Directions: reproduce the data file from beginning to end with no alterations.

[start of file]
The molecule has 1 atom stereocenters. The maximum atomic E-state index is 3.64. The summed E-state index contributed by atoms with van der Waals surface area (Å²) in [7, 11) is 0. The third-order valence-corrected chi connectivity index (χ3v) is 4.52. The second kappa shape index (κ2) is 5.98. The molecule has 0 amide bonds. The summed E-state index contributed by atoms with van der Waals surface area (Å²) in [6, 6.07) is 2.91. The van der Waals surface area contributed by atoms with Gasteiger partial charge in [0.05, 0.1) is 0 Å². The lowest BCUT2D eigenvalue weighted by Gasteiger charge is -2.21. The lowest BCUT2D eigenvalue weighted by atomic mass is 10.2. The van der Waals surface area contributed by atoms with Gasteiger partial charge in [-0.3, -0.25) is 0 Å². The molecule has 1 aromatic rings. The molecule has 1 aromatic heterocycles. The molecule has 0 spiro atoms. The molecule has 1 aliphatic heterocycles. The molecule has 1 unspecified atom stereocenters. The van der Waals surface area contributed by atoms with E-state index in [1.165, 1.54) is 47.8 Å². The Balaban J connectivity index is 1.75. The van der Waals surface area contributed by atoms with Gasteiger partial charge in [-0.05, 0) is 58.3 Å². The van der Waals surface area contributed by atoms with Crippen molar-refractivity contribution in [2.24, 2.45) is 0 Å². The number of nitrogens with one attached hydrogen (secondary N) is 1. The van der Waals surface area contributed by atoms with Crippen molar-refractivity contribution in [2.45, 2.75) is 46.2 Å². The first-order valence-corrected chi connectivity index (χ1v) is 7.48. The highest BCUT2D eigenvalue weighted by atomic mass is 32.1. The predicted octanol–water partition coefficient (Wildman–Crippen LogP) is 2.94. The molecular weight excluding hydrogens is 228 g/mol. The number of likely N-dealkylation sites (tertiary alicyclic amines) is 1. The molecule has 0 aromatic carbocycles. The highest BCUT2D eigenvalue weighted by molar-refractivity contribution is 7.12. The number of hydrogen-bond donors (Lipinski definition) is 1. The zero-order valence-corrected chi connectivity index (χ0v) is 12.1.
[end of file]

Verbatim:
The molecule has 1 atom stereocenters. The maximum atomic E-state index is 3.64. The summed E-state index contributed by atoms with van der Waals surface area (Å²) in [7, 11) is 0. The third-order valence-corrected chi connectivity index (χ3v) is 4.52. The second kappa shape index (κ2) is 5.98. The molecule has 0 amide bonds. The summed E-state index contributed by atoms with van der Waals surface area (Å²) in [6, 6.07) is 2.91. The van der Waals surface area contributed by atoms with Gasteiger partial charge in [0.05, 0.1) is 0 Å². The lowest BCUT2D eigenvalue weighted by Gasteiger charge is -2.21. The lowest BCUT2D eigenvalue weighted by atomic mass is 10.2. The van der Waals surface area contributed by atoms with Gasteiger partial charge in [-0.3, -0.25) is 0 Å². The molecule has 1 aromatic rings. The molecule has 1 aromatic heterocycles. The molecule has 0 spiro atoms. The molecule has 1 aliphatic heterocycles. The molecule has 1 unspecified atom stereocenters. The van der Waals surface area contributed by atoms with E-state index in [1.165, 1.54) is 47.8 Å². The Balaban J connectivity index is 1.75. The van der Waals surface area contributed by atoms with Gasteiger partial charge in [-0.05, 0) is 58.3 Å². The van der Waals surface area contributed by atoms with Crippen molar-refractivity contribution in [2.24, 2.45) is 0 Å². The number of nitrogens with one attached hydrogen (secondary N) is 1. The van der Waals surface area contributed by atoms with Crippen molar-refractivity contribution in [2.45, 2.75) is 46.2 Å². The first-order valence-corrected chi connectivity index (χ1v) is 7.48. The highest BCUT2D eigenvalue weighted by atomic mass is 32.1. The predicted octanol–water partition coefficient (Wildman–Crippen LogP) is 2.94. The molecular weight excluding hydrogens is 228 g/mol. The number of likely N-dealkylation sites (tertiary alicyclic amines) is 1. The molecule has 0 aromatic carbocycles. The highest BCUT2D eigenvalue weighted by molar-refractivity contribution is 7.12. The number of hydrogen-bond donors (Lipinski definition) is 1. The zero-order valence-corrected chi connectivity index (χ0v) is 12.1.